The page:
Autism and Mental Health


With one in every 45 kids being diagnosed with Autism, it is crucial that we highlight the importance of mental health. Autism affects everybody; addressing the mental health of caregivers, family members, and especially the person with Autism is important when creating a supportive environment for everyone.

In a recent Washington post article, Lauren Swick Jordan gives us a peak into the lives of her family, and particular, her fifteen-year-old son TJ, who has Autism. Her anecdote speaks to the need for open discussion and medical support.

Lauren describes the “scare” her family had a few days ago. She and her fourteen-year-old son, Peter were bickering, which is nothing new. The tension in the air often affects TJ. Lauren describes how “his sensory system can’t handle it, and it’s only a matter of time before he blows up in anger at his little brother.”

TJ blew up at Peter, but this time the teenager went at his brother with closed fists, threatening to hit him. Lauren’s husband Sean intervened and TJ hit and kicked him. Sean restrained TJ to apply some necessary soothing deep pressure, and TJ continued to hit, kick, and bite as much as he could. As the two fell to the ground, Lauren sat next to them and instructed TJ to take slow deep breaths. Eventually, TJ calmed downed.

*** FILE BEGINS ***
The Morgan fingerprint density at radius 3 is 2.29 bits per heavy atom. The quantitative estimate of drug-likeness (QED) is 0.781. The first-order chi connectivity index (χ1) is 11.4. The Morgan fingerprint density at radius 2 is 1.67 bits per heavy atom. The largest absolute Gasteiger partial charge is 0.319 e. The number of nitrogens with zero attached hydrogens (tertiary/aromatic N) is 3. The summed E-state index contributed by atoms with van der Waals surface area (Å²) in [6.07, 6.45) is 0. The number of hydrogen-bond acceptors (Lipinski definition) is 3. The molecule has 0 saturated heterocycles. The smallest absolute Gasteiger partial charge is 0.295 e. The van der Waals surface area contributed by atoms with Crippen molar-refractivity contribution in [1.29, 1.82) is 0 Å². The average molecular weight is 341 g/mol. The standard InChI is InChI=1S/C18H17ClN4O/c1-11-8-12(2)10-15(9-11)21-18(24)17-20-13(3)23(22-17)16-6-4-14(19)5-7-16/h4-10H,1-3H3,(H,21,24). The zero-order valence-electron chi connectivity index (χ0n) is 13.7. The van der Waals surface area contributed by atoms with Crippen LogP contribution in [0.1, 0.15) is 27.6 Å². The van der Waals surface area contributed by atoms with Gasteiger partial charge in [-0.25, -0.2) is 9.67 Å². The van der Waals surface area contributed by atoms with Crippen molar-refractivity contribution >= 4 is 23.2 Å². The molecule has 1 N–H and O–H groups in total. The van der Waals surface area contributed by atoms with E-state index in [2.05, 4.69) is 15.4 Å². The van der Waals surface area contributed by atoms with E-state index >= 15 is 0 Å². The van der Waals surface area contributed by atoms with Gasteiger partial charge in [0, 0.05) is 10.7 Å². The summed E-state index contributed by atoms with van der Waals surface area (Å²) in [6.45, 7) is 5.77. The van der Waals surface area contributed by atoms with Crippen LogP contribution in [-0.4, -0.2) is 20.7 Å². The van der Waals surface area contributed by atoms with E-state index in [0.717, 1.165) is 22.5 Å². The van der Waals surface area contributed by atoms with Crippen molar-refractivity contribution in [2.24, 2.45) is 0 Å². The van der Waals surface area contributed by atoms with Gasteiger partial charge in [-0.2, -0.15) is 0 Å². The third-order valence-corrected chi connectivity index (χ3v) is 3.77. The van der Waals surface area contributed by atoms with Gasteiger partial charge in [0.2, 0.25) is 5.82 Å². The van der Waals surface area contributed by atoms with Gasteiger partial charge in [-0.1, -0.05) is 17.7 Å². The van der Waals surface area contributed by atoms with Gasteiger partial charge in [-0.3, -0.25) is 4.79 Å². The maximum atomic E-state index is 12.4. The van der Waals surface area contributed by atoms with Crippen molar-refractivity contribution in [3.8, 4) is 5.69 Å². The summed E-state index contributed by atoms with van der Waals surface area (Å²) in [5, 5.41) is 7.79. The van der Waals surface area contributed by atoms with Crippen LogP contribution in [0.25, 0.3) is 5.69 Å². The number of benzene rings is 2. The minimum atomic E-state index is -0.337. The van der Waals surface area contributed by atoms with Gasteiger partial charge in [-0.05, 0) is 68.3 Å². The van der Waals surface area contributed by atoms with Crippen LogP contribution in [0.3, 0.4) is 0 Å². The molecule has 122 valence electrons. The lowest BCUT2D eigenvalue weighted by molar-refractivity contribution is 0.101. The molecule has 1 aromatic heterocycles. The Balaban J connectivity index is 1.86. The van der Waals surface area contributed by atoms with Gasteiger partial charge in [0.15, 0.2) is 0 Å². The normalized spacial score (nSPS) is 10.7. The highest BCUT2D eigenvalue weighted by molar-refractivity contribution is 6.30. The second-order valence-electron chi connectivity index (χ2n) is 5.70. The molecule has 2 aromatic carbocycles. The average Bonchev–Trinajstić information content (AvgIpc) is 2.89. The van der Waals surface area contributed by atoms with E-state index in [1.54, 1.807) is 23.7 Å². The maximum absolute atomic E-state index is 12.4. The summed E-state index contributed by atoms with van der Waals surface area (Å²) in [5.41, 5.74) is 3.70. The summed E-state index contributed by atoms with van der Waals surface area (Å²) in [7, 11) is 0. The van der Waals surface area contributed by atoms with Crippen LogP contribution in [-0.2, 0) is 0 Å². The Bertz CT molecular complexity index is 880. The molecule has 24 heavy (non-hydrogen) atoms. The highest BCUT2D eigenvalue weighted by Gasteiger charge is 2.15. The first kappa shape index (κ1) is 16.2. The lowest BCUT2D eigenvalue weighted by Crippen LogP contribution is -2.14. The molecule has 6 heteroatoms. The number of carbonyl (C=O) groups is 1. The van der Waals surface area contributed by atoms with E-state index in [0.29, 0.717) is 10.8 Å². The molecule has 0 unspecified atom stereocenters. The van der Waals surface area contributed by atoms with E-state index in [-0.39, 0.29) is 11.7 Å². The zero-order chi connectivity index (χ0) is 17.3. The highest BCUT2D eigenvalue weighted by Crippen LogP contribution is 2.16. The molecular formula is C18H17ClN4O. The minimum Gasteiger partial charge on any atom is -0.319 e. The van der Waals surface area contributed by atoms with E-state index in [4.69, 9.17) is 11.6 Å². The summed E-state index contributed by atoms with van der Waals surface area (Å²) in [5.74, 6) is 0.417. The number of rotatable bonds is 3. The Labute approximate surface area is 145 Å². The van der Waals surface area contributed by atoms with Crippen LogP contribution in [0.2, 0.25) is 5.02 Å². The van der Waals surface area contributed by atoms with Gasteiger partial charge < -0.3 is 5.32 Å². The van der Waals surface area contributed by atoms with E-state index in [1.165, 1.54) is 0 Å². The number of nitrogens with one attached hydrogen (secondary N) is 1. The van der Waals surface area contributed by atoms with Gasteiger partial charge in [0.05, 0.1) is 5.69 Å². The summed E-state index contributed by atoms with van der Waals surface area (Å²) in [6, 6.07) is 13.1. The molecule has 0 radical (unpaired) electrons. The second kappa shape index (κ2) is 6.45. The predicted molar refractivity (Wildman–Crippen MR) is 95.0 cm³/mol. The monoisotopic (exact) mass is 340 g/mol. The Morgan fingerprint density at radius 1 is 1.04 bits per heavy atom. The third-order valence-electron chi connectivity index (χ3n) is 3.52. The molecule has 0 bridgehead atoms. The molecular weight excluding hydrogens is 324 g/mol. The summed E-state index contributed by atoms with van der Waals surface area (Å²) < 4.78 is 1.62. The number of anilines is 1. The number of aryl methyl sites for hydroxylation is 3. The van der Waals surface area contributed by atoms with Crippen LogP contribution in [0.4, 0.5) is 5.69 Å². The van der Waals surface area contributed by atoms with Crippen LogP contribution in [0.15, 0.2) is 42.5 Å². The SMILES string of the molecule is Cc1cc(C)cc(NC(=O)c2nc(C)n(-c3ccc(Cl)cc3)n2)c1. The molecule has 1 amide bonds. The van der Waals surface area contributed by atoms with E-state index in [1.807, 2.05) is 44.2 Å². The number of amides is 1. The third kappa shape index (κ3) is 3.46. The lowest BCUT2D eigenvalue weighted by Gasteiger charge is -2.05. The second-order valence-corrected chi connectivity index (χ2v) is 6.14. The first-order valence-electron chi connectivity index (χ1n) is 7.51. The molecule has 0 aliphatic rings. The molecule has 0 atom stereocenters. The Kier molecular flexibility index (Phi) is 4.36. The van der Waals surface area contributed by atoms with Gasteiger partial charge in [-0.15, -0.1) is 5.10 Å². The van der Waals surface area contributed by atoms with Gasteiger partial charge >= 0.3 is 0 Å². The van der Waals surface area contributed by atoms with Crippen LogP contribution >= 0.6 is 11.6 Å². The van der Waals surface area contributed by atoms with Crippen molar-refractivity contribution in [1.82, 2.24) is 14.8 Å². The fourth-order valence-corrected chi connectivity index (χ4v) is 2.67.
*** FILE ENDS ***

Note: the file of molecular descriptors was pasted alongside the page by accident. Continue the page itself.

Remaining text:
Lauren describes how it is true to form that after TJ has an episode, he redirects his anger at himself. He berates himself, with fists and words. The tight-knit family was “prepared with some more soothing talking, deep pressure squeezes, and a lot of “We love you’s.”

A physically and mentally exhausted TJ retired for the night and headed up to bed. Lauren felt uneasy after he went to his room and decided to trust her gut instinct and go up after him a few minutes later. After TJ didn’t respond to Lauren’s knock on the door, she let herself in. Lauren describes seeing “her sweet TJ, opening his second floor bedroom window, so he could jump out.”

The family rushed TJ to the hospital, and Lauren experienced behavior she has never seen before. He was silent and stared straight ahead. For an hour, he didn’t speak at all. For his family, TJ’s behavior was terrifying. The entire night was terrifying.

TJ talked with a nurse to tell the story of what had happened. He spoke about his intentions in opening the window to go out. A light bulb lit up in Lauren’s head as she came to terms with the notion that they are dealing with a whole new piece of TJ’s mental health.

“I didn’t want to hurt myself. I wanted to get away.”

Lauren says she understands TJ’s impulse to flee when he gets angry, but had no idea that impulse would override the logic that fleeing from a second floor window could result in a serious injury or death.

In second grade, TJ was diagnosed with anxiety, and takes medication. After this incident, they decided it was time to raise his dose again to accommodate his recent growth.

Many kids on the Autism spectrum are diagnosed with at least one psychiatric disorder- most are usually diagnosed with more than one.

Lauren asks a crucial question: “With one in 45 kids on the autism spectrum, are our medical facilities prepared to care for the huge number of kids on the spectrum that will most likely seek help? Are there enough psychiatrists out there to help our kids in an emergency?”

She is scared that the answer for these questions is “no.”

With TJ’s permission, Lauren shares their story to bring these kinds of issues to light and open the all too important discussion.

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